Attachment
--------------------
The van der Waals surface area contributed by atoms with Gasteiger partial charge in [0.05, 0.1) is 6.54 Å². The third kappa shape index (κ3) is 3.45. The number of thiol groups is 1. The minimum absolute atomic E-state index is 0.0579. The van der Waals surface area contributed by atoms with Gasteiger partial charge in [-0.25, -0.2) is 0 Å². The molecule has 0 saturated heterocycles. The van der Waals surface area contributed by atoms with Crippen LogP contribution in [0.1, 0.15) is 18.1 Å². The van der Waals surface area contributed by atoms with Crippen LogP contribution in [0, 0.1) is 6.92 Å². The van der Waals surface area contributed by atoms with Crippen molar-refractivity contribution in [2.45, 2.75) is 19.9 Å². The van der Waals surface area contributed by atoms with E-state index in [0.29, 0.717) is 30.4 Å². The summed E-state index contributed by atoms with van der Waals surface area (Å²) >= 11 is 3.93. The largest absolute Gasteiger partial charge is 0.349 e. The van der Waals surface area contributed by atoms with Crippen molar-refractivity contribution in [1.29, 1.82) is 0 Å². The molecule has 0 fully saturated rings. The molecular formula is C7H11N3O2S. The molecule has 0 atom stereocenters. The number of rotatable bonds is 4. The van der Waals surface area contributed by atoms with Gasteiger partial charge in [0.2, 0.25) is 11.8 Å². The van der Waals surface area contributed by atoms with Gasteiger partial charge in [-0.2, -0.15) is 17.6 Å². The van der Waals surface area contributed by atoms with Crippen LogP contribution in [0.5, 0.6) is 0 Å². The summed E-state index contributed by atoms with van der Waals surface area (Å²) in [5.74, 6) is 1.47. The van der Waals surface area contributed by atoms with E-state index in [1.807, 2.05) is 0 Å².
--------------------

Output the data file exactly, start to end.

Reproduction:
The van der Waals surface area contributed by atoms with Gasteiger partial charge in [0.05, 0.1) is 6.54 Å². The third kappa shape index (κ3) is 3.45. The number of thiol groups is 1. The minimum absolute atomic E-state index is 0.0579. The van der Waals surface area contributed by atoms with Gasteiger partial charge in [-0.25, -0.2) is 0 Å². The molecule has 0 saturated heterocycles. The van der Waals surface area contributed by atoms with Crippen LogP contribution in [0.1, 0.15) is 18.1 Å². The van der Waals surface area contributed by atoms with Crippen LogP contribution in [0, 0.1) is 6.92 Å². The van der Waals surface area contributed by atoms with Crippen molar-refractivity contribution in [2.45, 2.75) is 19.9 Å². The van der Waals surface area contributed by atoms with E-state index in [0.29, 0.717) is 30.4 Å². The summed E-state index contributed by atoms with van der Waals surface area (Å²) >= 11 is 3.93. The largest absolute Gasteiger partial charge is 0.349 e. The van der Waals surface area contributed by atoms with Crippen molar-refractivity contribution in [1.29, 1.82) is 0 Å². The molecule has 0 fully saturated rings. The molecular formula is C7H11N3O2S. The molecule has 0 atom stereocenters. The number of rotatable bonds is 4. The van der Waals surface area contributed by atoms with Gasteiger partial charge in [0.2, 0.25) is 11.8 Å². The van der Waals surface area contributed by atoms with Gasteiger partial charge in [-0.2, -0.15) is 17.6 Å². The van der Waals surface area contributed by atoms with Crippen LogP contribution in [0.5, 0.6) is 0 Å². The summed E-state index contributed by atoms with van der Waals surface area (Å²) in [5.74, 6) is 1.47. The van der Waals surface area contributed by atoms with E-state index in [1.807, 2.05) is 0 Å².